Eugene Ervin started doing qi gong in 1977 after his son was born. Photo by Chip Scheuer.

Inside the classroom in the Louden Nelson Center, the Wednesday afternoon traffic is a distant hum. It’s not that Center Street has gone quiet, by any means—it’s just been absorbed into a great stream of concentration and a calmness that fills the room. Time itself appears to have slowed.

Five women are pushing invisible balls of energy gracefully across the front of their bodies in an exercise called “Dragon weaves around the body.” Their slow and calculated movements follow those of their instructor, Eugene Ervin, a tall, fit man who volunteers his time to teach this qi gong (pronounced “chee gung”) class for baby boomers once a week. They make scooping and spreading motions, moving the qi (often spelled chi) around. Ervin attempts to explain.

“People, they’ve tried to explain what ‘chi’ is. ‘What is chi?’ they say. ‘I don’t see it.’ Well, it has weight and substance,” says Ervin. “You go to your physics book and you turn to atmospheric pressure, and you find out that the weight of the atmosphere on a human being is 14.7 pounds per square inch. But the only reason you are not crushed under the weight of the atmosphere is because your body is pressing out. If I were to put you into a vacuum chamber and pump all of the oxygen out of it, you would explode.”

 In the ancient Chinese practice of qi gong and its cousin t’ai chi, “chi” is the eternal power that moves the universe. It is the energy that flows through every living being until it is dispersed at death. Disease and ailments are caused by blockages and stagnation in the flow of chi. To yogis, it is the “prana,” and in Western medicine it could be equated to the electromagnetic force field in the body.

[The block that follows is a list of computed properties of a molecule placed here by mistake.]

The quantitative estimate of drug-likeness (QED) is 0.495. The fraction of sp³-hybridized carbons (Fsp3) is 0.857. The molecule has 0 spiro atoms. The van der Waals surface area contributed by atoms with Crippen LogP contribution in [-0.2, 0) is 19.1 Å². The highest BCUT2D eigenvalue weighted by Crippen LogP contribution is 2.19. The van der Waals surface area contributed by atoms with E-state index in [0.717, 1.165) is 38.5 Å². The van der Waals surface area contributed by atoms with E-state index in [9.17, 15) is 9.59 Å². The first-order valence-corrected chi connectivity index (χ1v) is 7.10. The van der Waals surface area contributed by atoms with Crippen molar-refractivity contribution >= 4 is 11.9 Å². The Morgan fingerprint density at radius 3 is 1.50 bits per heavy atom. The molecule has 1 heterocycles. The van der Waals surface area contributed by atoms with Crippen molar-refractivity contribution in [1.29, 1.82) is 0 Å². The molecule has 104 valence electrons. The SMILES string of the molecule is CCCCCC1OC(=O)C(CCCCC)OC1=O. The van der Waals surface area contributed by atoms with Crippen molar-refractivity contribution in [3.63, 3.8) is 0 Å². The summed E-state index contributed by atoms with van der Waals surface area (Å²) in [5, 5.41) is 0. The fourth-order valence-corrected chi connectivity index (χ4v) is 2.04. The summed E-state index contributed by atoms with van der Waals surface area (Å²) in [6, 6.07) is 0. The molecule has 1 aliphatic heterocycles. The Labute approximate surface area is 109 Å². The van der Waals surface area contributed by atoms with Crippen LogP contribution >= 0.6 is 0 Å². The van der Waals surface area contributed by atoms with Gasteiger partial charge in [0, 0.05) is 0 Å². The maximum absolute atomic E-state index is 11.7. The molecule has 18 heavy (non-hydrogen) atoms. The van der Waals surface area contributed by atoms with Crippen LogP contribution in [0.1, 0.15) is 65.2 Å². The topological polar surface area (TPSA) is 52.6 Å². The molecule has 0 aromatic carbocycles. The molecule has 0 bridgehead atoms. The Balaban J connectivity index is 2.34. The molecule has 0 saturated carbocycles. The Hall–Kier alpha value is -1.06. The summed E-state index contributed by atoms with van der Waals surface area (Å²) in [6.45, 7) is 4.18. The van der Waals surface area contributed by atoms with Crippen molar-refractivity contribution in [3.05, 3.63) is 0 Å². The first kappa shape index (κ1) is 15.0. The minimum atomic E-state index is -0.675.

In the ancient Chinese practice of qi gong and its cousin t’ai chi, “chi” is the eternal power that moves the universe. It is the energy that flows through every living being until it is dispersed at death. Disease and ailments are caused by blockages and stagnation in the flow of chi. To yogis, it is the “prana,” and in Western medicine it could be equated to the electromagnetic force field in the body.

To Ervin, it is a way of life. Ervin teaches and practices several forms of qi gong every day, as a rule, often going to the beach to do so, where he says the energy coming off the ocean is immense.

“T’ai chi saved me. I was a druggie, I did all kinds of stuff,” says Ervin, who began studying t’ai chi in 1977 shortly after his son was born. “I was 40 years old and I remember looking at him and thinking, ‘When he’s 21 I’ll be 61. I want to be able to hang out with him.’”

Ervin is convinced that his practice is the only reason the substances he was using did not overtake him.

“I’m so happy that I took the time to stick with it. It took a lot of patience,” says Ervin.

Ervin’s studies of t’ai chi and qi gong includes their written history and the Taoist philosophy from which they were born and cannot be separated. It’s an imperative part of the study that each student must do on his or her own, he says.

Cultivating ch’i could also be a fountain of youth—the spritely 75-year-old does not look a day over 55. While many men and women his age sit quietly in rest homes, Ervin remains a social presence in the community, still works at the university and can’t walk down Pacific Avenue without running into someone who knows him.

“It makes no difference how old you are, it will help you stay in a very youthful and vigorous state of mind and body, and if learned and done consistently, living the life of a t’ai chi person, you can become as old as you want,” Ervin says.

On a physical level, when chi is flowing correctly the joints are lubricated by constant rotations, the body is flush with oxygen and the skeleton and muscles are in alignment, strengthening from within. The mind and body unite in a heightened state of awareness and concentration. On a spiritual level, the practice aligns one with the magnetic force of the universe. Ervin equates this connection to what happens in meditation.

“When you meditate you close your eyes and you don’t just see the walls. Everything appears when you open your eyes, but when you close your eyes it’s infinite.”